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The United States: Not a Failed State, but a Failing Society

Note: This post began life as an op-ed; I have amended it slightly from the version shared on Facebook to add more social scientific perspective.

The United States set new single-day record for new COVID cases on June 24th through 26th, surpassing what had been hoped would the highest point of the curve on April 24. The United States is now in a two-horse race with Brazil to be the epicenter of the COVID pandemic. The economic and social sacrifices made to attempt to flatten the curve—sacrifices that include the highest unemployment rate since the Great Depression and school closures that will have lifelong consequences for student outcomes—from March to May have essentially been rendered completely moot.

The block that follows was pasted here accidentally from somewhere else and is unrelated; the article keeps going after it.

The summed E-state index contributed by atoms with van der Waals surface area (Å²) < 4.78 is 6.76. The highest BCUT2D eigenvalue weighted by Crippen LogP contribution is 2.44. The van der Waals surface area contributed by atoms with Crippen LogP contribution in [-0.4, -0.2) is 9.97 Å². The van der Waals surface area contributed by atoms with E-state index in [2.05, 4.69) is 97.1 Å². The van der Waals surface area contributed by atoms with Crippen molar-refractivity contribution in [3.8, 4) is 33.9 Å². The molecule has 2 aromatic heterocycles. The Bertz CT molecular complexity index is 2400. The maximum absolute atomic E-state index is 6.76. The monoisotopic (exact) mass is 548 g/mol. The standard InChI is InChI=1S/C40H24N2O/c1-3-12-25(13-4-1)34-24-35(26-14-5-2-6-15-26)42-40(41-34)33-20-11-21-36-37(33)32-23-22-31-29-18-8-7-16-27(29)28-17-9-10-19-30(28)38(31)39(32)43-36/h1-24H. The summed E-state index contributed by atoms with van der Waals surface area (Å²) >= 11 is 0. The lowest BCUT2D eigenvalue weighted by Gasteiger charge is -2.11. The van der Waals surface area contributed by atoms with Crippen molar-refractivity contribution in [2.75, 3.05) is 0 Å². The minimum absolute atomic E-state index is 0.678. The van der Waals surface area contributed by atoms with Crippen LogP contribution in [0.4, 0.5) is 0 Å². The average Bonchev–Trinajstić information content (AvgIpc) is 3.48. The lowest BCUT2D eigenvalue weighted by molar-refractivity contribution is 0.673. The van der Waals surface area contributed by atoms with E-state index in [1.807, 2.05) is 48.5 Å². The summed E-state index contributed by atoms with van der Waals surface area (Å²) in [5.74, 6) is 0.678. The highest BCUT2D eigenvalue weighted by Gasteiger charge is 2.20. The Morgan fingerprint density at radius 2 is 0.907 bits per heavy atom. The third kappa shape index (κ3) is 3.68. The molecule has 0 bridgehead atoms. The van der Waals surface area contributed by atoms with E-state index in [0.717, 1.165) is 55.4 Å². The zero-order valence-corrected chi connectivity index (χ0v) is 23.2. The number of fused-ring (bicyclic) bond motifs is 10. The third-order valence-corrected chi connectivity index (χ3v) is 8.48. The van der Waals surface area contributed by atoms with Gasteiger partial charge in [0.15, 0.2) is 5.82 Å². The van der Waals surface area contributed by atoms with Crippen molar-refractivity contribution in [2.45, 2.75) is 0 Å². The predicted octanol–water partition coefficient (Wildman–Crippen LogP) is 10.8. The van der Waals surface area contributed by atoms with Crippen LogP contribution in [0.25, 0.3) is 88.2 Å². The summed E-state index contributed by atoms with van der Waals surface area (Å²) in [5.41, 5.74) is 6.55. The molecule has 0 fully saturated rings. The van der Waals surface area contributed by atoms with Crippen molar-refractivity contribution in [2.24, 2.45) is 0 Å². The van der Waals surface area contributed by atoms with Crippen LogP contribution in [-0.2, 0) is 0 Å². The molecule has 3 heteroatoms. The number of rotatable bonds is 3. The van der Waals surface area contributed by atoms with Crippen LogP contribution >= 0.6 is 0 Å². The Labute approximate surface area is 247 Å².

This has many observers saying the United States is a failed state. George Packer argued this in the Atlantic. Chinese state media has leveled similar claims. 

The United States is not a failed state. It is something much more disturbing: it is a society that has the means but has decided not to try.

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Domination As a Vocation: Leadership and Covid-19 in India

This is a guest post by Manali Kumar, incoming Postdoctoral Fellow at the University of St. Gallen (Switzerland). Her research focuses on prudence in statecraft, and India’s national identities and interests as a rising power. She can be found on Twitter @manalikumar.

Despite one of the strictest nationwide lockdowns in the world, which lasted for 68 days before the government started easing restrictions on 8 June, the COVID-19 pandemic has continued to spread in India. Although the country’s international borders remain closed, domestic travel has resumed and shopping malls, restaurants, and places of worship have re-opened. Yet, the number of infections has continued to increase and India now has the fourth-largest number of confirmed cases in the world.